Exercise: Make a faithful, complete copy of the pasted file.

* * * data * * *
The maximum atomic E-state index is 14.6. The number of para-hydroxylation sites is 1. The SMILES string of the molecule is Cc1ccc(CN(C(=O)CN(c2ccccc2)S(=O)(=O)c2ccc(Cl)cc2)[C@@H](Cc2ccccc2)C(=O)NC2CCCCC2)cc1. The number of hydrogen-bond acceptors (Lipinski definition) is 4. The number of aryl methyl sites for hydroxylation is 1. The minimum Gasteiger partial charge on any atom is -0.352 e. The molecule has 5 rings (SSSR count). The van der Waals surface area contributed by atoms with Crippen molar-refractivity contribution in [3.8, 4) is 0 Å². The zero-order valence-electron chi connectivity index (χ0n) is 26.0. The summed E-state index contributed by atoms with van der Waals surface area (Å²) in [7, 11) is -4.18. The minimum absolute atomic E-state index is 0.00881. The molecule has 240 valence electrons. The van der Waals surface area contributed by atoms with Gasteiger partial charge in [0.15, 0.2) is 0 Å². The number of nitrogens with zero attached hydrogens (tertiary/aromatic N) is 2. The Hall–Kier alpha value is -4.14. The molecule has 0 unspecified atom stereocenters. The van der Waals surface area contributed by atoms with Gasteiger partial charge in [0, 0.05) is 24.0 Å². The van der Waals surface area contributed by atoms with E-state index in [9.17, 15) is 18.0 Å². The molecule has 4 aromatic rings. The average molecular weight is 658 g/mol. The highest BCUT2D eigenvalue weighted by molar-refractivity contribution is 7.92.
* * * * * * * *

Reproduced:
The maximum atomic E-state index is 14.6. The number of para-hydroxylation sites is 1. The SMILES string of the molecule is Cc1ccc(CN(C(=O)CN(c2ccccc2)S(=O)(=O)c2ccc(Cl)cc2)[C@@H](Cc2ccccc2)C(=O)NC2CCCCC2)cc1. The number of hydrogen-bond acceptors (Lipinski definition) is 4. The number of aryl methyl sites for hydroxylation is 1. The minimum Gasteiger partial charge on any atom is -0.352 e. The molecule has 5 rings (SSSR count). The van der Waals surface area contributed by atoms with Crippen molar-refractivity contribution in [3.8, 4) is 0 Å². The zero-order valence-electron chi connectivity index (χ0n) is 26.0. The summed E-state index contributed by atoms with van der Waals surface area (Å²) in [7, 11) is -4.18. The minimum absolute atomic E-state index is 0.00881. The molecule has 240 valence electrons. The van der Waals surface area contributed by atoms with Gasteiger partial charge in [0.15, 0.2) is 0 Å². The number of nitrogens with zero attached hydrogens (tertiary/aromatic N) is 2. The Hall–Kier alpha value is -4.14. The molecule has 0 unspecified atom stereocenters. The van der Waals surface area contributed by atoms with Gasteiger partial charge in [0, 0.05) is 24.0 Å². The van der Waals surface area contributed by atoms with E-state index in [9.17, 15) is 18.0 Å². The molecule has 4 aromatic rings. The average molecular weight is 658 g/mol. The highest BCUT2D eigenvalue weighted by molar-refractivity contribution is 7.92.